Discoverability vs. Compatibility: The Dilemma of Evolving the Access Object Model

Stringly-typed properties: a necessary evil for maintaining backward compatibility in Access?

Discoverability vs. Compatibility: The Dilemma of Evolving the Access Object Model

Maintaining backward compatibility is a top priority for the Microsoft Access development team.

This means that when they make changes to the Access object model, they have to be very careful not to break existing code.  If they do, all .accde and .mde files created with previous versions of Access would need to be recompiled to work with the new version.  This would be a major headache for Access developers and users alike.

So how does the Access team add new features and extend the object model without breaking binary compatibility?

The "Stringly-Typed" Properties Workaround

One workaround the Access team uses is adding "stringly-typed" properties to the Access object's .Properties collection.

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By using "stringly-typed" properties, the Access team can add new functionality without changing the underlying object model.  This preserves backward compatibility with existing .accde and .mde files. Developers can access these new properties using string literals, rather than strongly-typed object references.

However, this approach comes with its own set of trade-offs:

  • Reduced Compile-Time Safety
  • Reduced Discoverability

Let's explore each of these trade-offs in more detail.

Reduced Compile-Time Safety

When using "stringly-typed" properties, we lose the benefits of compile-time type checking.

If we misspell a property name or pass the wrong data type, we won't know until runtime.  This can lead to harder-to-detect bugs and slower development.  It's a significant downside of using "stringly-typed" properties.

Reduced Discoverability

"Stringly-typed" properties are harder to discover and understand than strongly-typed object model members.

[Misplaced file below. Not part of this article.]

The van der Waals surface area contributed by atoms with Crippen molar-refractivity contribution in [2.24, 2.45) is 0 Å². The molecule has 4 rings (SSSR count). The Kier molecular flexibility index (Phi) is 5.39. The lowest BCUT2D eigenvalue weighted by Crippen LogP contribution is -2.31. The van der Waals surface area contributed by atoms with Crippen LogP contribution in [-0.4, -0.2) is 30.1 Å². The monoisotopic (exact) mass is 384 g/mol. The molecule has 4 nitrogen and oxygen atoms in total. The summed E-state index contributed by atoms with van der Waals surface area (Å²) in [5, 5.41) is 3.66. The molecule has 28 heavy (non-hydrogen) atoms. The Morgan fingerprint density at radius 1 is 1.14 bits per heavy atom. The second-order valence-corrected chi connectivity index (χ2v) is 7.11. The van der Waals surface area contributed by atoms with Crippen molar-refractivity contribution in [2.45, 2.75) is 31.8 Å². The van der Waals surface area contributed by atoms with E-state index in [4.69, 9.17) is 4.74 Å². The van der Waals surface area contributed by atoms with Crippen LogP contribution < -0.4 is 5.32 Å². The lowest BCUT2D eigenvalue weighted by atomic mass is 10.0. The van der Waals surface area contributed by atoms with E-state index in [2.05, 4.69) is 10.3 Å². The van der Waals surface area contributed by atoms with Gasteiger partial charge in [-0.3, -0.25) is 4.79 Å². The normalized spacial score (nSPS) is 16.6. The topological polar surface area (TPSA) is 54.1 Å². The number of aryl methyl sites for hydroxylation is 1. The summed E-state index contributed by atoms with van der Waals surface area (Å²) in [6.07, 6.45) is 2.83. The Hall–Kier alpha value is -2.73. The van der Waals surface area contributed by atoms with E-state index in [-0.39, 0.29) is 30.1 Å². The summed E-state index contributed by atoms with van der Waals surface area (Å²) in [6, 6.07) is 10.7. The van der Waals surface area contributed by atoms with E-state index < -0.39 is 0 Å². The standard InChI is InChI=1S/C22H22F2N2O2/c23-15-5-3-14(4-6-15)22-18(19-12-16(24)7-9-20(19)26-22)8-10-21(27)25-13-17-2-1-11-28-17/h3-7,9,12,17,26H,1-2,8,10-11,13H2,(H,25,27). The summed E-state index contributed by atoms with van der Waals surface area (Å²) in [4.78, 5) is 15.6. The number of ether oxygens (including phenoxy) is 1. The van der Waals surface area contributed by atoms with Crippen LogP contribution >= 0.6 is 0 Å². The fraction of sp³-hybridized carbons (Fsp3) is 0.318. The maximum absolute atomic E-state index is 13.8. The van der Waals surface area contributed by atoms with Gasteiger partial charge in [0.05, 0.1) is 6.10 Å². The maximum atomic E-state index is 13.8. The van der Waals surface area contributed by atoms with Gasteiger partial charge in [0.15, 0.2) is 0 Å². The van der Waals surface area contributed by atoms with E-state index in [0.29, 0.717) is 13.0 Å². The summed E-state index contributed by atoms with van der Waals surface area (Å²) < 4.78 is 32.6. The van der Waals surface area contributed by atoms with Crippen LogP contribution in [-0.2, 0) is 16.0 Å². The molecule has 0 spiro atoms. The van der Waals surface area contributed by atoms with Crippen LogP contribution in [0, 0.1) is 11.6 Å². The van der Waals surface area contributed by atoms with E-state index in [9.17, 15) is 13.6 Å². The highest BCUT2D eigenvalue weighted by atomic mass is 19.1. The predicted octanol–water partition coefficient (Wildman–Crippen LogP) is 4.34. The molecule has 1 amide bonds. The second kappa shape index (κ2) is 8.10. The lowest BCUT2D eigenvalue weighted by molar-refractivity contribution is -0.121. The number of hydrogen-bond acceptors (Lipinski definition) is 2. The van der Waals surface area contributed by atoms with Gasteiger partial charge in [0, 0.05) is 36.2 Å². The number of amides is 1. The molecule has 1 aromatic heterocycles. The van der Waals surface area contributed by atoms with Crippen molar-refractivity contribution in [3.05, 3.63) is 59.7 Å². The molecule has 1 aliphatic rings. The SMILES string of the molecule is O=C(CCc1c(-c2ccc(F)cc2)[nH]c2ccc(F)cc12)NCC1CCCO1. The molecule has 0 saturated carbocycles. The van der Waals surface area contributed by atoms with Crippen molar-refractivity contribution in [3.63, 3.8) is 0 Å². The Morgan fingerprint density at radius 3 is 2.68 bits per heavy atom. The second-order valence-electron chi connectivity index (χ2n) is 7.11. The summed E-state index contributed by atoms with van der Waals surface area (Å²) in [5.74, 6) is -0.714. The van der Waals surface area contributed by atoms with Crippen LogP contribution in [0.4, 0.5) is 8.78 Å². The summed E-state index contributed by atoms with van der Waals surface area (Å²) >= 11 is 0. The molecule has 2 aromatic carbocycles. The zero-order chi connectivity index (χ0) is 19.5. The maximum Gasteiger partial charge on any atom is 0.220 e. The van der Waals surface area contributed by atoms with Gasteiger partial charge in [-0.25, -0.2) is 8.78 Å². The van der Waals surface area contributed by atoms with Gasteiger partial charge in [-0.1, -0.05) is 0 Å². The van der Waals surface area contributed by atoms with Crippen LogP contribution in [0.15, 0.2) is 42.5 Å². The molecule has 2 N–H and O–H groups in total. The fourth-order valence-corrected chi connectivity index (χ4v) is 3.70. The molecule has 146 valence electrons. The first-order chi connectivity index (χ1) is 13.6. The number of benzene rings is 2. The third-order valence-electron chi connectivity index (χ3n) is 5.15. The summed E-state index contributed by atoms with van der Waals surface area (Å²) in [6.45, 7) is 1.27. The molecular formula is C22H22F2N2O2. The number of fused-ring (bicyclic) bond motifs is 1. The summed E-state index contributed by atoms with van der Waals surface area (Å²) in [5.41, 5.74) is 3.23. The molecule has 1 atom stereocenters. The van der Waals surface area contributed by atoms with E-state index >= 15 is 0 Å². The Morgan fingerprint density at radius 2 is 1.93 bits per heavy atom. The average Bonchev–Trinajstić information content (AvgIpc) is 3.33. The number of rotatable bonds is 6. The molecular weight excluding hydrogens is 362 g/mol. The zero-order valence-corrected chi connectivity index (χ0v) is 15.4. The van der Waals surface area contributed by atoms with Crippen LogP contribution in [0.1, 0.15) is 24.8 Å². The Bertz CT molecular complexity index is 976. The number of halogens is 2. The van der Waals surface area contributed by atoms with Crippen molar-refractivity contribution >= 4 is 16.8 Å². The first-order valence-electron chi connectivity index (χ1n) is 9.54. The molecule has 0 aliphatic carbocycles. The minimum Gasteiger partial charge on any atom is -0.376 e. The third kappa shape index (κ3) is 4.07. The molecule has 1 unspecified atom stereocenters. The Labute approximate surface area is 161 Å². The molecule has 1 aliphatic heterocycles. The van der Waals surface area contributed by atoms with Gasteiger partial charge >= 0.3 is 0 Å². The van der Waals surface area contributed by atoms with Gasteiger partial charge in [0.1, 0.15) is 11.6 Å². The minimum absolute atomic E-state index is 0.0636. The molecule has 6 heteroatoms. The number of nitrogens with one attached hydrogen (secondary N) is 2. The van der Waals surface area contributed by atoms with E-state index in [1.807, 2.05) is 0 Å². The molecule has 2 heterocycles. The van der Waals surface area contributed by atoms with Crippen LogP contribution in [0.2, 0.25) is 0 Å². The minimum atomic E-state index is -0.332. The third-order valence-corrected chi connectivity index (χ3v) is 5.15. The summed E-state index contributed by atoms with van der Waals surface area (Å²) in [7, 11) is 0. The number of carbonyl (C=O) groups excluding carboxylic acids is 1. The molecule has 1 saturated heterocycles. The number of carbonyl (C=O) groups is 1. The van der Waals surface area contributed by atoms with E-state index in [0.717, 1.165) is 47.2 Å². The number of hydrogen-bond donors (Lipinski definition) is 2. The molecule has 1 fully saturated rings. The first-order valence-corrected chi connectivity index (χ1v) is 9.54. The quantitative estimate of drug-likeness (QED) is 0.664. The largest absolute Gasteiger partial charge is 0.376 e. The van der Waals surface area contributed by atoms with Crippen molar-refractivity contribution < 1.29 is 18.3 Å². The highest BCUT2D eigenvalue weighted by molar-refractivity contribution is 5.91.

They don't show up in IntelliSense, and their purpose and usage may not be clear from their names alone.  This can make it harder for developers to learn and use new Access features.  

Encapsulating "Stringly-Typed" Properties

So what can we as Access developers do to manage these trade-offs in our own projects?  

One strategy is to encapsulate "stringly-typed" properties behind strongly-typed wrapper classes or modules.  By creating our own abstractions on top of the "stringly-typed" properties, we can improve compile-time safety and discoverability for our own code.  We can also provide better documentation and examples for how to use these new features.

For example, let's say we want to create a strongly-typed version of the Image Control's ImageCtl.Properties("ControlSource") property. We could create a custom class module named ImageControlWrapper with the following code:

Option Explicit

Private m_ImageCtl As Access.Control

Public Property Get ControlSource() As String
    ControlSource = m_ImageCtl.Properties("ControlSource")
End Property

Public Property Let ControlSource(ByVal NewValue As String)
    m_ImageCtl.Properties("ControlSource") = NewValue
End Property

Public Property Set ImageControl(ByVal NewImageCtl As Access.Control)
    Set m_ImageCtl = NewImageCtl
End Property

Then, in our form code, we could use this ImageControlWrapper class like so:

Option Explicit

Private m_ImageWrapper As ImageControlWrapper

Private Sub Form_Load()
    Set m_ImageWrapper = New ImageControlWrapper
    Set m_ImageWrapper.ImageControl = Me.MyImageControl
End Sub

Private Sub SetImageControlSource()
    m_ImageWrapper.ControlSource = "SomeFieldName"
End Sub

This is a bit of a contrived example, but you get the idea.

By encapsulating the "stringly-typed" property access behind a strongly-typed wrapper class, we get the benefits of compile-time checking and improved discoverability via IntelliSense. We can also add our own error handling, validation, or default values in the wrapper class.

Final Thoughts

Ultimately, the Access team has to make difficult decisions about how to evolve the Access object model over time.  

By prioritizing backward compatibility, they ensure that existing Access applications continue to work with new versions of Access.  But this compatibility comes at the cost of reduced discoverability and reduced compile-time safety.  We can reintroduce discoverability and compile-time safety with wrapper classes, but that does create an additional maintenance burden onto us as developers.

The tension between adding new features and maintaining backward compatibility is yet another reminder that everything in life is a tradeoff.

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All original code samples by Mike Wolfe are licensed under CC BY 4.0